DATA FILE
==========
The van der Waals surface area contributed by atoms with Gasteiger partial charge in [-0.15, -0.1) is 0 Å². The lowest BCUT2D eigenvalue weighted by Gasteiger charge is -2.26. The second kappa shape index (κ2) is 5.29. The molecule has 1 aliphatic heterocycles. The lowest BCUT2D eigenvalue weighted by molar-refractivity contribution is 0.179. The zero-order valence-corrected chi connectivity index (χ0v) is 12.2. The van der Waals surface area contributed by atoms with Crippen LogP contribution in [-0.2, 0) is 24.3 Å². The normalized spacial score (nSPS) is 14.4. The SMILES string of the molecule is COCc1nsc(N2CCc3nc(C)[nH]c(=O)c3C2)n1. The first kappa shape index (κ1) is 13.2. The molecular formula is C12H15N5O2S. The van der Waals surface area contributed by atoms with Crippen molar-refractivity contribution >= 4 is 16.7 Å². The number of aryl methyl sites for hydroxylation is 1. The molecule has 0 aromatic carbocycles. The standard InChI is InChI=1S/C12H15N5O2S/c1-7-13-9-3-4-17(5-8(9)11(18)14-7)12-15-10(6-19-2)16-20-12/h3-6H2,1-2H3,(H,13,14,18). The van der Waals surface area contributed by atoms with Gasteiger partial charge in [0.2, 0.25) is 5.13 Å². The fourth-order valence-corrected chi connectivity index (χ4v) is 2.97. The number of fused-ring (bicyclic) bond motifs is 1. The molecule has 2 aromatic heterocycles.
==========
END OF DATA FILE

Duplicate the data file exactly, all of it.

The van der Waals surface area contributed by atoms with Gasteiger partial charge in [-0.15, -0.1) is 0 Å². The lowest BCUT2D eigenvalue weighted by Gasteiger charge is -2.26. The second kappa shape index (κ2) is 5.29. The molecule has 1 aliphatic heterocycles. The lowest BCUT2D eigenvalue weighted by molar-refractivity contribution is 0.179. The zero-order valence-corrected chi connectivity index (χ0v) is 12.2. The van der Waals surface area contributed by atoms with Crippen LogP contribution in [-0.2, 0) is 24.3 Å². The normalized spacial score (nSPS) is 14.4. The SMILES string of the molecule is COCc1nsc(N2CCc3nc(C)[nH]c(=O)c3C2)n1. The first kappa shape index (κ1) is 13.2. The molecular formula is C12H15N5O2S. The van der Waals surface area contributed by atoms with Crippen molar-refractivity contribution >= 4 is 16.7 Å². The number of aryl methyl sites for hydroxylation is 1. The molecule has 0 aromatic carbocycles. The standard InChI is InChI=1S/C12H15N5O2S/c1-7-13-9-3-4-17(5-8(9)11(18)14-7)12-15-10(6-19-2)16-20-12/h3-6H2,1-2H3,(H,13,14,18). The van der Waals surface area contributed by atoms with Gasteiger partial charge in [0.2, 0.25) is 5.13 Å². The fourth-order valence-corrected chi connectivity index (χ4v) is 2.97. The number of fused-ring (bicyclic) bond motifs is 1. The molecule has 2 aromatic heterocycles.